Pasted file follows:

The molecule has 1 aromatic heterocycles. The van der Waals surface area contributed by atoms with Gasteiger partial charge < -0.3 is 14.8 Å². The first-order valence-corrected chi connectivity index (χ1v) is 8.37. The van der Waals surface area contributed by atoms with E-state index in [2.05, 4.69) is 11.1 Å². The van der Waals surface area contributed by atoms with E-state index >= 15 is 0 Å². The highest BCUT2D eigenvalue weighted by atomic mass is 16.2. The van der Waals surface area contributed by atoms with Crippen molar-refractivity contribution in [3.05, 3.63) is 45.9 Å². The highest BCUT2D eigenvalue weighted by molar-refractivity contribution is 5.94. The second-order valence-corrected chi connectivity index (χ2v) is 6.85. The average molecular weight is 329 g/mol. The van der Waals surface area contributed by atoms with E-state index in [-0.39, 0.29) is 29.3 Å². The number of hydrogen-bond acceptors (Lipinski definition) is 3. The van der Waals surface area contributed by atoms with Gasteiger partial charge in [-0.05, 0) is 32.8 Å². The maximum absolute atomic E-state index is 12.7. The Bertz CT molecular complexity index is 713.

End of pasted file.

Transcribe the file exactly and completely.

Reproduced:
The molecule has 1 aromatic heterocycles. The van der Waals surface area contributed by atoms with Gasteiger partial charge < -0.3 is 14.8 Å². The first-order valence-corrected chi connectivity index (χ1v) is 8.37. The van der Waals surface area contributed by atoms with E-state index in [2.05, 4.69) is 11.1 Å². The van der Waals surface area contributed by atoms with E-state index >= 15 is 0 Å². The highest BCUT2D eigenvalue weighted by atomic mass is 16.2. The van der Waals surface area contributed by atoms with Crippen molar-refractivity contribution in [3.05, 3.63) is 45.9 Å². The highest BCUT2D eigenvalue weighted by molar-refractivity contribution is 5.94. The second-order valence-corrected chi connectivity index (χ2v) is 6.85. The average molecular weight is 329 g/mol. The van der Waals surface area contributed by atoms with E-state index in [-0.39, 0.29) is 29.3 Å². The number of hydrogen-bond acceptors (Lipinski definition) is 3. The van der Waals surface area contributed by atoms with Gasteiger partial charge in [-0.05, 0) is 32.8 Å². The maximum absolute atomic E-state index is 12.7. The Bertz CT molecular complexity index is 713.